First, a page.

For vulnerable populations in southern California and the Baja California Mexico region, such as children, low-income communities, people with disabilities, migrants, pregnant women, and ethnic minorities, the health effects of climate change related extreme weather events can be especially devastating during times of difficulty such as the Covid-19 pandemic. Such marginalized populations may be more susceptible to disease, have pre-existing health conditions or live in areas that do not promote good health, well-being, access to services/resources, education, technologies, and/or infrastructure. To address these challenges we have established a team of international interdisciplinary professionals from across the world to pioneer new frontiers for better solutions; by establishing the Metabolism of Cities Living Lab (MOC-LLab). At MOC-LLab we allow local governments, citizens, universities, and alike to identify data gaps and the necessary resources to fill those gaps.
Now more than ever, the global response to Covid-19 has revealed the urgency of building inclusive, equitable, and resilient communities to achieve the United Nations Sustainable Development Goals (SDGs) and foster a peaceful and prosperous future. In order to create a sustainable path for humanity, leaders of all ages must heed this call to action and be equipped not only with technical knowledge, but with a deeper understanding of ethical values, sustainable development, global citizenship, and 21st century skills. At MOC-LLab we bring together leaders from governments, academia, civil society, and business to accelerate the implementation of Education for Sustainable Development in southern California and Baja California, Mexico region. Case studies include the areas of Imperial County, San Diego County, Tecate, Mexicali, and Tijuana, Mexico.
With the selection of 17 SDGs covering 169 targets with 229 indicators, local governments face unprecedented data as coordinators of data producers. It is vital for city professionals to harness new technologies and data sources to provide data to monitor and achieve the SDGs. At MOC-LLab we have developed a multi criteria SDSU SDG Toolkit to support in meeting the challenges of this rapidly changing environment in light of the SDGs in southern California and the Baja California Mexico region. In particular, the MOC-LLab aims this tool at cities facing new demands from regional agencies monitoring the SDGs. It emphasizes adaptation of the SDGs to align with each city’s own regional priorities. Furthermore, we aim to accelerate policy and research efforts on Education for Sustainable Development across academia, citizens, local governments, and professional education sectors.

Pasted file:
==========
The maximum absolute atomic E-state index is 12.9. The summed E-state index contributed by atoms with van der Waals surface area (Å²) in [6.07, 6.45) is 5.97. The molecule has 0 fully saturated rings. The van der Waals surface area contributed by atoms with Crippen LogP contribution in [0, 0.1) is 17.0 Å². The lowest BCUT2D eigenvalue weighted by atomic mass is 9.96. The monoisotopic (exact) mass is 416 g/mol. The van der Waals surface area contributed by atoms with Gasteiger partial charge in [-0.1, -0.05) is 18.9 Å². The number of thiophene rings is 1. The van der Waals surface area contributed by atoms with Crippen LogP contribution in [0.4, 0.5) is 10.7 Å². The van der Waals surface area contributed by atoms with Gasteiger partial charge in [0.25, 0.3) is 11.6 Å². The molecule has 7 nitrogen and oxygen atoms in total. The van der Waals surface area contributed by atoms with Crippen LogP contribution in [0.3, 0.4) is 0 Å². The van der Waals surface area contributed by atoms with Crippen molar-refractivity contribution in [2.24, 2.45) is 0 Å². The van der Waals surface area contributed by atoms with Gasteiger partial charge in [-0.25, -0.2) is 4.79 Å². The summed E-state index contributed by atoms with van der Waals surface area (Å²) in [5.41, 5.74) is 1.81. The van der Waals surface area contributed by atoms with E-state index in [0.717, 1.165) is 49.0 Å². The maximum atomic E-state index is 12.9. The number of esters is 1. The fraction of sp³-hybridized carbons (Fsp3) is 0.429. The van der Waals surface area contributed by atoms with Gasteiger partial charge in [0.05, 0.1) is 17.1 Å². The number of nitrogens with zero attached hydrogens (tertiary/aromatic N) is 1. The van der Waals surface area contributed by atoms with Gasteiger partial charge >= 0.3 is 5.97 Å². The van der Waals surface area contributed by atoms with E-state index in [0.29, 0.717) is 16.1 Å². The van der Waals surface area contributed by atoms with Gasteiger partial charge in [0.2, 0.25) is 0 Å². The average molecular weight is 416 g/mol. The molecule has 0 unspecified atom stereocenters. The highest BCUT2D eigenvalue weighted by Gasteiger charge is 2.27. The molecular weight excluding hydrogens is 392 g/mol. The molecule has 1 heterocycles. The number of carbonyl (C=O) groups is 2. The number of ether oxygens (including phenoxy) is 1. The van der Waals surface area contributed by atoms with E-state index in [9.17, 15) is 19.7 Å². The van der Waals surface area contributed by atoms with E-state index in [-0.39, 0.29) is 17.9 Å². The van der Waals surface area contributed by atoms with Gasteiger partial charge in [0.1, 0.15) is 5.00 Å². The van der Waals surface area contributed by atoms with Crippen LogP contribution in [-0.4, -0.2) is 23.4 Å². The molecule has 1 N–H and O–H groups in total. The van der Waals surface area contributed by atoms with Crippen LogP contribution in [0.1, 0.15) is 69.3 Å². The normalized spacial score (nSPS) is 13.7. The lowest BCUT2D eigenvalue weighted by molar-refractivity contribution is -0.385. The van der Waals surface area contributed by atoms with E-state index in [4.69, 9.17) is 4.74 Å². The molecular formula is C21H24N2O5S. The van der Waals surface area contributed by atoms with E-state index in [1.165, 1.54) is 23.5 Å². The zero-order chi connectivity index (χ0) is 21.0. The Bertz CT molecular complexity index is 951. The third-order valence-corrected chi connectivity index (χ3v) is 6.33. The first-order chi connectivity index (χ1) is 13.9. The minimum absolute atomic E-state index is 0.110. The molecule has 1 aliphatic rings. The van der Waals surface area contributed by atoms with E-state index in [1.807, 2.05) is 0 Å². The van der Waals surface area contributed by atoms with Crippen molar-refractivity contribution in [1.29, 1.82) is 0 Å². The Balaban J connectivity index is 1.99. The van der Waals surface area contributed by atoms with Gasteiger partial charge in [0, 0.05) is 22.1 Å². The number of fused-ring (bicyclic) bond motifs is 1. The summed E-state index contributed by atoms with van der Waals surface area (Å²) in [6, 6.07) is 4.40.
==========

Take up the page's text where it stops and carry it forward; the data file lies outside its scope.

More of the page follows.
Figure 1. Metabolism of Cities Living Lab
The MOC-LLab provides a clear assessment of the current state of the environment in southern California, the challenges that we face and how well we have dealt with them, with due consideration given to gender, indigenous knowledge, Covid-19, and cultural dimensions. The assessment lays the foundation for continued socio-environmental assessments across relevant scales, with a thematic as well as an integrated focus, enabling and informing societal transitions and the tracking of Sustainable Development Goal targets as well as previously agreed environmental policies. The MOC-LLab, and collaborative processes, have worked to bridge the gap between science, civic engagement, and policy by turning the best available scientific knowledge into information relevant for decision makers.
As a data science-driven lab, we aim to focus on building collaborative relationships to inspire and foster human scale impact that promotes the well-being of humanity while localizing the Global Goals. By identifying and accelerating breakthrough solutions, ideas, and conversations through the global goals and citizen science. By monitoring and tracking a city’s progress. We offer systemic environmental policies. Through the use of sensors and wearable technologies, to app development, human dynamics, material flow analysis, and tailor based social awareness campaigns.
Figure 2. Metabolism of Cities Living Lab model
Who we are
The MOC-LLab is housed by SDSU’s Center for Human Dynamics in the Mobile Age. Our Goal is to integrate efforts to foster sustainability using a living lab approach by guiding cities. By comparing the city to a living organism we can help cities localize the Global Goals by viewing the city through the lens of urban metabolism.
With our mission of sharing knowledge, creating knowledge, applying knowledge, and fostering a community while including all members of society as a part of the ‘Transformative change towards SDG achievement in southern California – Leave no one behind’ UN movement. The MOC-LLab builds on SDSU’s Strategic Plan: “We Rise. We Defy: Transcending Borders, Transforming Lives.” Through community-engaged research, technology development, nature-based solutions, and data analytics. By integrating innovative and scalable solutions to help individuals and communities thrive, and by building resilience to withstand future challenges to advance shared prosperity, and help ensure an inclusive recovery. The MOC-LLab has academics, students, citizens, industries, and governmental members from southern California, Mexico, and Europe.
How we work
In addition to advocating for the achievement of the Global Goals at the city level, our mission is to also curate and create relevant educational resources, push cities for greater investments in quality education, and identify ways to train and support educators, and empower community leaders.
At MOC-LLab we recognize that in order to achieve the Global Goals. It is crucial for people to acquire this knowledge, values, and skills, enabling communities to better respond to the external challenges while promoting more equitable, inclusive, and resilient societies.